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Video Shows Dangers of Upper East Side Bike Plan

4:28 PM EDT on August 14, 2007

The City's plan to stripe a bike lane across the Upper East Side continues to generate "controversy." I put that word in quotes because, well, check out the video above and see for yourself what all the fuss is all about. The video was filmed on a beautiful Saturday afternoon at about 2:00 pm, theoretically, prime time for a neighborhood "play street." Yet, you'll see almost no one using the street except two cyclists, one of them a 9-year-old boy, slowly making their way up the pedestrianized street. They are clearly a danger... to no one.

Conflict over the City's bike plan centers around the car-free block of 91st Street between 2nd and 3rd Avenues, pictured above. What is most remarkable about this conflict is the fact that the City isn't planning to make a single design change to the neighborhood's beloved pedestrian mall. DOT's plan is to end the bike lane on either side of the car-free block. Central Park-bound, uphill-traveling cyclists will be able to use the street as part of their bike route. Pedestrians will still have priority.

DOT representatives, elected officials and community members held a site visit a few weeks ago. Word has it, bike lane opponents assembled a Potemkin playground complete with about a dozen children playing in the middle of the street. According to one participant, no more than five minutes after the meeting ended, all of the children picked up their toys and returned to a small park area south of the neighborhood's "play street" where they normally play when not being used as props.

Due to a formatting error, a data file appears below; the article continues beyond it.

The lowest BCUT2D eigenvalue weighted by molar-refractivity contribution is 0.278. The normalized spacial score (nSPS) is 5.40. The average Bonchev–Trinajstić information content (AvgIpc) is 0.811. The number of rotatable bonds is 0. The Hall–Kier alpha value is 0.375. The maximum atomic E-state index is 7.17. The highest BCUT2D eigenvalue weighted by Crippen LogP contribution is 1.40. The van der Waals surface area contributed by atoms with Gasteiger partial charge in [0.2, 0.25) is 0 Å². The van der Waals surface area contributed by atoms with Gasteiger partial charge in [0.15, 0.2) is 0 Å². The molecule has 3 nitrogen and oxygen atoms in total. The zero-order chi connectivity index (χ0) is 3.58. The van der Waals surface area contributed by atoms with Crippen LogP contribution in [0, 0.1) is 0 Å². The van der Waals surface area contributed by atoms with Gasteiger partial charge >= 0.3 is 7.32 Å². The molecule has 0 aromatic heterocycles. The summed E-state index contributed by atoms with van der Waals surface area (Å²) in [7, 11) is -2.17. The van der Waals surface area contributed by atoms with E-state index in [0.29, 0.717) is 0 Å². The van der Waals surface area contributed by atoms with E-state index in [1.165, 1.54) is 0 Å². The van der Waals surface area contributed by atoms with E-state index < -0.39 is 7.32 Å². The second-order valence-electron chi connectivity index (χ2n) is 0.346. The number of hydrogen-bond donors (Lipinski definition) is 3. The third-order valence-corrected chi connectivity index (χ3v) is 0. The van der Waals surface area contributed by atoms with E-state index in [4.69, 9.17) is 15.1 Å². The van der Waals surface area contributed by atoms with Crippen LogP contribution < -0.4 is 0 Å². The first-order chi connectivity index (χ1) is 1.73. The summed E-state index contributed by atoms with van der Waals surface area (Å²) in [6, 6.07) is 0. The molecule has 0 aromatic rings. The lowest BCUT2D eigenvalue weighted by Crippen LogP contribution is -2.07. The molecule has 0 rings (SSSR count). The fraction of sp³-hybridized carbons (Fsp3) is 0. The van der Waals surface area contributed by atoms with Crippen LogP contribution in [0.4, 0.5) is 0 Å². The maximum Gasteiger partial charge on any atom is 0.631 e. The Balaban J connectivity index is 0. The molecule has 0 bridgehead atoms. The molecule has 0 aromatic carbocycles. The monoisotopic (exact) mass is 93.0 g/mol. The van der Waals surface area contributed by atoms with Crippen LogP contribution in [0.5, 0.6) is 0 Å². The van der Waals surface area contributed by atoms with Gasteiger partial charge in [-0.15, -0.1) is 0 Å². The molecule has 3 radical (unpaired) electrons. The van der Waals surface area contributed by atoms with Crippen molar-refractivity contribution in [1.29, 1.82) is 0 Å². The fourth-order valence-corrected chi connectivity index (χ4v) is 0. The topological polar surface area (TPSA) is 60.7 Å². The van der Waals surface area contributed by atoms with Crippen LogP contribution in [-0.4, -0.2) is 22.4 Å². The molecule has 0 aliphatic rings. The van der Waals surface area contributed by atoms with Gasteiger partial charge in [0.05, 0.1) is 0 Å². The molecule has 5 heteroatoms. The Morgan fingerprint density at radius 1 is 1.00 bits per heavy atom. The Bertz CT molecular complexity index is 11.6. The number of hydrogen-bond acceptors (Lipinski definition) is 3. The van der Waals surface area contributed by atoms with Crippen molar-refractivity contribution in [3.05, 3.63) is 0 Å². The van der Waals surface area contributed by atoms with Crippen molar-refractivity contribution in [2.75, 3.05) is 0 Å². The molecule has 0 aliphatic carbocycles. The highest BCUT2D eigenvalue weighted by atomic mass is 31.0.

As was the case during the 9th Street bike lane controversy in Park Slope, Brooklyn, it would be hard to take these vociferous opponents of white stripes on asphalt seriously, except that local elected officials do take them seriously. The Upper East Side opposition even has a City Council member from outside the district fighting against the new bike route. After the jump you'll find a letter from Daniel Garodnick, someone you might think of as one of City Council's smart, progressive bright lights and a good potential choice as New York City's next Council Speaker.

Question for Mr. Garodnick: If a Council member can't stand the neighborhood-level political heat over a mere bike lane, what kind of leadership is he likely to show when it comes time to help New Yorkers understand and accept the array of changes that have to be made in response to climate change, fossil fuel depletion and other large scale environmental challenges now impending?

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